Or why you shouldn’t thirst trap until listening to the whole song
One peaceful day I was scrolling my boredom away on TikTok when Dante’s Inferno popped up on my For You page. My classics-loving soul is always happy to see the resurrection of iconic texts through trends. But this time, all the girlies were not just dusting off their old copies of Dante’s poem. They were doing it to the catchiest song I’d never heard before.
It all started as every TikTok trend does: a 15-second catchy song, bouncy rhythm and sweet Hozier’s voice. And, of course, words that can be interpreted as either being really hungry or going down on someone:
“I’m starvin’, darlin’
Let me put my lips to something
Let me wrap my teeth around the world”
Naturally, the Tiktok community chose the latter and wasted no time in producing an unimaginable number of thirst traps. And I, as a viewer and proud bisexual, couldn’t be more happy about it. I didn’t really understand what Inferno had to do with all these videos; I was just enjoying the view, but when the release day for the EP came, it all fell into place.
On March 17th,, which was also his birthday, Irish artist Hozier dropped his new EP Eat Your Young. It is his first major release since the 2019 album Wasteland, Baby! Dante’s Inferno is trending for the first time since it was required reading for school because this new EP is heavily inspired by it. According to Hozier, the second song, All Things End, alludes to the sixth circle of Hell. Despite the song’s doomful title, the lyrics are rather reassuring—and there is a clear and simple message that life is meant to be lived.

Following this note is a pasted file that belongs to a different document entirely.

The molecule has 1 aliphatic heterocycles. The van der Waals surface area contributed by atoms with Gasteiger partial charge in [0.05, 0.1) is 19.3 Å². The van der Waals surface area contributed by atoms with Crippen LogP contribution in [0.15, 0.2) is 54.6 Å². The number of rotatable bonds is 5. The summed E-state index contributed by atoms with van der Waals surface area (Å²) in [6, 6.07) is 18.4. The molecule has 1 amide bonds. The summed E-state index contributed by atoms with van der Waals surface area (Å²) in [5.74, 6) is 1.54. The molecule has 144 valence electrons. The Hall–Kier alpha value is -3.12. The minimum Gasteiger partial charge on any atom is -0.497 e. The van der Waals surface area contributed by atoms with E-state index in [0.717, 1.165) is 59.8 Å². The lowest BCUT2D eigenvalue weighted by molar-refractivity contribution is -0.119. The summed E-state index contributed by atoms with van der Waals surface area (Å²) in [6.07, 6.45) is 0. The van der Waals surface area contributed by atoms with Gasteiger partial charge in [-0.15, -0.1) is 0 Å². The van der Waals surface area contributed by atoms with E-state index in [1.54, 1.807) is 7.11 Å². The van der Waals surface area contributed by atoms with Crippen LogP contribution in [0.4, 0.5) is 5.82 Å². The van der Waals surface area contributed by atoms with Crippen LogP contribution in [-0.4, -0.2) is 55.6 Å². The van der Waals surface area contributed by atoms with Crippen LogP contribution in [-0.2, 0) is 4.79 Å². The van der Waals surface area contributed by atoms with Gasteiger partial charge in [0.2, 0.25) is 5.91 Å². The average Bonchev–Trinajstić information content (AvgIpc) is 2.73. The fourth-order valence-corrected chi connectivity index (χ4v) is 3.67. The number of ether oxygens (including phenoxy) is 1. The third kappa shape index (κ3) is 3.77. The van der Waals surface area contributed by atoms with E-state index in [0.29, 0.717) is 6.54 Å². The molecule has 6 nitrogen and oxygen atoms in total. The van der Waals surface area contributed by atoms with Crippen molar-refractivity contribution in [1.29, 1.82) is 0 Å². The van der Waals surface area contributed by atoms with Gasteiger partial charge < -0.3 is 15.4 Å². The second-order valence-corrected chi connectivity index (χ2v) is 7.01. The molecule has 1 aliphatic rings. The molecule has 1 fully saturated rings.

“And just knowing
That everything will end
Should not change our plans
When we begin again”
“All Things End, in a traditional sense, that’s a heretical statement. And it’s about a breakup, I suppose, which always seems like heresy at the time.” (Hozier) While the third and final song, Through Me (The Flood), is a pandemic-era reflection on loss.
And the first song, Eat Your Young, is about gluttony which also alludes to the third circle of Hell. Hozier speaks to the element of deceit, “Eat Your Young was more playful, more just thinking about destructive mindsets, and trying to write from the perspective, in a fun way, of an unreliable narrator—somebody who relishes in the idea of just taking what they can take, destroying what they can destroy, damn the expense.”
“Skinnin’ the children for a war drum
Puttin’ food on the table sellin’ bombs and guns
It’s quicker and easier to eat your young”
It’s about the brutal and corrupt world we live in, where the powerful exploit and ruin the young. It is about greed and constantly wanting more. Only Hozier could write such a frivolous-sounding song disguised as a sexy anthem—which is actually a concise and meaningful message about humanity dooming its youth. And if you think about it, it couldn’t be any other way. After all, this is the same man who, ten years ago, took us all to church. And while we all were blowing up his numbers and making Hozier famous over one song, it was actually a direct response to the anti-LGBTQIA+ laws being set in Russia at the time.
It is unsurprising that the queer community saw wlw written all over Eat Your Young. Hozier worships women. In a way that it seems like only Emily Dickinson or Sappho does. Throughout his career, he didn’t just “flirt” with the audience by making a few indistinct hints in his songs. Hozier actively, loudly and clearly supports the queer community.
Or maybe we just love him for his beautiful hair.
This EP marks the first release, followed by the full album titled Unreal Unearth later this year. I don’t know about you, but I will be eagerly awaiting new, sexy, political songs.